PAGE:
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About Auditory Hallucinations


About Auditory Hallucinations

Disconnecting from reality can happen in many ways, one of them being auditory hallucinations, which are false perceptions of hearing sounds (voices, music, etc.) without any real sensory stimuli. Voices may say upsetting, critical, cruel & frightening things to, or about, the individual & this can be very distressing.

Voices can either be perceived as coming from inside my mind or from an external source. It can be one or more voices talking directly to me or amongst each other. Regardless of how they are manifested, the voices feel completely real & are quite convincing. The content uttered by these voices is usually negative. More specifically, they can take the form of insults or threats directed toward the person experiencing them or can give the person experiencing them demands to do terrible things such as kill someone. Voices are common to hear when no one else is around, & can easily increase in volume with high stress levels.

“Hearing, or receiving extra thoughts in your mind. It’s like you’re not initiating the thoughts—the thoughts are coming. It’s like you’re listening to your mind” (Sandy Jones MacGillivray).

Hearing voices can be experienced in a variety of ways. One way of hearing voices is being overcome by intensely negative thoughts. “Voices produce a stream of speech, often vulgar or derogatory or a running commentary on one’s most private thoughts. The compelling aura of reality about these experiences often produces distress & disrupts thought & behavior. The sound of the voice is sometimes that of a family member or someone from the past, or is like that of no known person but has distinct & immediately recognizable features (say, a deep, growling voice). One patient described the recurrence of voices as akin to being ‘in a constant state of mental rape.’ In the worst cases, voices command the listener to undertake destructive acts such as suicide or assault” (Ralph Hoffman, Professor of Psychiatry at Yale University).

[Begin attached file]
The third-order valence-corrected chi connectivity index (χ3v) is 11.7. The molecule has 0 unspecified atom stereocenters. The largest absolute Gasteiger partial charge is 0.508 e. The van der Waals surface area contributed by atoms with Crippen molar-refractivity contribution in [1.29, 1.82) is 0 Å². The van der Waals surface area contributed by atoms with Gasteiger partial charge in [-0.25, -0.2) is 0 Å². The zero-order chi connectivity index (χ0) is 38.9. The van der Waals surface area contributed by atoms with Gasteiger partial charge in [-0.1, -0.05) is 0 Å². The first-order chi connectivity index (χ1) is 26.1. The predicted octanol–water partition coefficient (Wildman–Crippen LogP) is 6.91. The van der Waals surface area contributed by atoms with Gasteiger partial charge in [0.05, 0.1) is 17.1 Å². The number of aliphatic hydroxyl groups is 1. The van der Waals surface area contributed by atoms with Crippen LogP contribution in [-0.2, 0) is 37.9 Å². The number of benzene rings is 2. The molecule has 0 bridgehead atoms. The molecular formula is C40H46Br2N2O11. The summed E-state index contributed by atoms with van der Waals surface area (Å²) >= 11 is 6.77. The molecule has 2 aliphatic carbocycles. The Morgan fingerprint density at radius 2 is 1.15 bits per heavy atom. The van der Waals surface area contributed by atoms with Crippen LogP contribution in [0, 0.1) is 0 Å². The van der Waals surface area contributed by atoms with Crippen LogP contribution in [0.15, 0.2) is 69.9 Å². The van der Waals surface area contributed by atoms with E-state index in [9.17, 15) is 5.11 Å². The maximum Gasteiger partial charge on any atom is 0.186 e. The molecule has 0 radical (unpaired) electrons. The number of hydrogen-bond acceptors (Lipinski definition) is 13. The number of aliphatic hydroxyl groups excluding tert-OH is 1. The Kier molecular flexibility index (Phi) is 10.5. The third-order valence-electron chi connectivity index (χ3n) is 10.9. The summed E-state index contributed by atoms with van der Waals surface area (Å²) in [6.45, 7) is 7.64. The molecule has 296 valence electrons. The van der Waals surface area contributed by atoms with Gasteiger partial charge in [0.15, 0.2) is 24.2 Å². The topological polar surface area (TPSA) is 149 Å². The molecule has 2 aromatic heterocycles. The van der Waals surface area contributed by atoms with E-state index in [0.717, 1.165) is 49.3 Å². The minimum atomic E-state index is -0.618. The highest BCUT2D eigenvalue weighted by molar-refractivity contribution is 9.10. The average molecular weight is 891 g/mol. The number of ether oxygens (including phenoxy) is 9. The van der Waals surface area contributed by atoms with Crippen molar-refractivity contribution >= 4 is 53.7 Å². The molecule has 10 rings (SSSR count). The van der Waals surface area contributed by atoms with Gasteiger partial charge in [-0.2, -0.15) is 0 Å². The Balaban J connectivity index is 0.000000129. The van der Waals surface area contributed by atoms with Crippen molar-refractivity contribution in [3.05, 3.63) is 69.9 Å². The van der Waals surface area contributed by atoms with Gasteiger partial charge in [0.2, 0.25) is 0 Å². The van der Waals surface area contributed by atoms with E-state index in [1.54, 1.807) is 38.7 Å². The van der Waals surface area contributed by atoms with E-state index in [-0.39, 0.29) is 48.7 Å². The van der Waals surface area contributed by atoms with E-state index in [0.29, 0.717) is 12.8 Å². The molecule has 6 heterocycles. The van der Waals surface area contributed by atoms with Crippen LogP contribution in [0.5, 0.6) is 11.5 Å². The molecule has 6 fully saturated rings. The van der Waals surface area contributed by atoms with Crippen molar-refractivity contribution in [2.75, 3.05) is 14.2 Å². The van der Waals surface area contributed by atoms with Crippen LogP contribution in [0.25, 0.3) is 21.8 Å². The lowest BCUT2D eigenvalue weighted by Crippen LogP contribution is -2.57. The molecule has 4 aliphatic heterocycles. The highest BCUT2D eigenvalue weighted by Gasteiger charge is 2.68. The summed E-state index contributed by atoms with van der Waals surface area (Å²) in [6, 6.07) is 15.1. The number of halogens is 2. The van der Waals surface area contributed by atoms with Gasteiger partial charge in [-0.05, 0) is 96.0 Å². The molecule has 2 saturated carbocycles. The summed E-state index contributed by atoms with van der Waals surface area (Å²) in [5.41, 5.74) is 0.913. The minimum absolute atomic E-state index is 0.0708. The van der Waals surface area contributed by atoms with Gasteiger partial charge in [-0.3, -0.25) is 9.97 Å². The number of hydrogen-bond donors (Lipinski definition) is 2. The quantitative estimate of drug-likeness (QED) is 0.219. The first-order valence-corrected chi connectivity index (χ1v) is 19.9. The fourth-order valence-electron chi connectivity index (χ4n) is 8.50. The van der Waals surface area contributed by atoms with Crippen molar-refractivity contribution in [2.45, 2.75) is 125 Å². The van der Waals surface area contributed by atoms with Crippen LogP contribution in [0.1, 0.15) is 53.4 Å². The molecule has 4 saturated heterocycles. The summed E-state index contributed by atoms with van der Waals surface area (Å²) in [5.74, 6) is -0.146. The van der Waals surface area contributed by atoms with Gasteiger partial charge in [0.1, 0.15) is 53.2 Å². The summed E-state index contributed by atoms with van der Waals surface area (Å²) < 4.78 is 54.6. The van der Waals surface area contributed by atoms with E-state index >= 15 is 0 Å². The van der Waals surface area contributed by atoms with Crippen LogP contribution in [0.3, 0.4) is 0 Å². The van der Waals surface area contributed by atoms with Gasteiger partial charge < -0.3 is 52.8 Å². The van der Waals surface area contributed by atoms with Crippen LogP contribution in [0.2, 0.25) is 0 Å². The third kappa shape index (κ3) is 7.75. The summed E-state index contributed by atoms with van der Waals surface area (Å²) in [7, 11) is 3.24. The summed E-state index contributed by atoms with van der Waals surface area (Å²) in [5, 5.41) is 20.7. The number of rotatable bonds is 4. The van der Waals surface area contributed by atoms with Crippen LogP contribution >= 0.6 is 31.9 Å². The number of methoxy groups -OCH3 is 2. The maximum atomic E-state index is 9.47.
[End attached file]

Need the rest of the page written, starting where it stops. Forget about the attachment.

“Multiple voices can be conflicting or fighting with each other, causing overwhelming distress. Spiteful voices speak negative, cruel, nasty, vindictive messages; this often accompanies mental illness. Supportive voices are encouraging & harmless. Some people may hear random, meaningless voices; in other words, the voices heard aren’t necessarily controlling, negative, or supportive” (Mental Health Blog, www.mentalhealthdaily.com).

Realistic replay is when a voice repeats the same haunting phrase, or trauma memories are lived out repeatedly within the mind. This is most common in PTSD.

Command hallucinations involves hearing voices that order the person to do something, most commonly involving self-harm or harming others. Approximately 75% of people with schizophrenia experience auditory hallucinations; 20% to 50% of people with bipolar disorder experience them; 10% of those with major depression with psychotic features experience them; & 40% of those with post-traumatic stress disorder experience them. I’ve experienced this where the voices convince me that suicide is the absolute best decision I could make, & they suggest ways to do it. Controlling voices attempt to take over my sanity, ripping control from me, instilling disastrous orders that I passionately pursue because it’s an itch I must scratch to fully relax.

Causes of Auditory Hallucinations

There are many possible causes of auditory hallucinations, such as brain damage, bullying, death of a loved one, drugs, hypnogogic hallucinations, isolation, mental illness, physical illness, PTSD, physical abuse or sexual assault, sleep deprivation, spiritual experiences, starvation, & stress. Six of those are possible causes for my ongoing auditory hallucinations.

Bullying can lead to various mental illness such as depression or anxiety. Intense bullying can lead to the individual hearing voices because they have become so traumatized & possess an extremely low self-esteem.

Many individuals hear voices when they fall asleep or are just waking up from a dream; these are called hypnogogic hallucinations. This has to do with your brain activity either entering or coming out of a dream state. When you fall asleep, your brain waves change to the slower theta range & random dreams occur. Most people that hear voices following a dream or before sleep may hear sounds or voices call their name. Most people report very brief sounds while experiencing these hallucinations. Some people report visual hallucinations that accompany their auditory hallucinations as well.

Individuals with mental illness may experience voices that are threatening & very negative in nature. These voices may be difficult to deal with & can be extraordinarily terrifying. Common illnesses that result in people hearing voices, such as schizophrenia & bipolar disorder.

Various traumatic experiences may result in post-traumatic stress disorder (PTSD). Some people actually hear voices or hallucinate as a result of this disorder.

Anyone that has been sexually or physically abused or assaulted may end up hearing voices. The younger the age of abuse, the more likely it is to hear voices as a result of what happened, possibility hearing the voice of the abuser. Coping with these types of auditory hallucinations can be especially difficult.

Some people report hearing voices as a result of significant stress. Anyone under major amounts of mental stress for a prolonged period could potentially experience an auditory hallucination. It’s a build up of major stress—far more intense than average stress one might experience.


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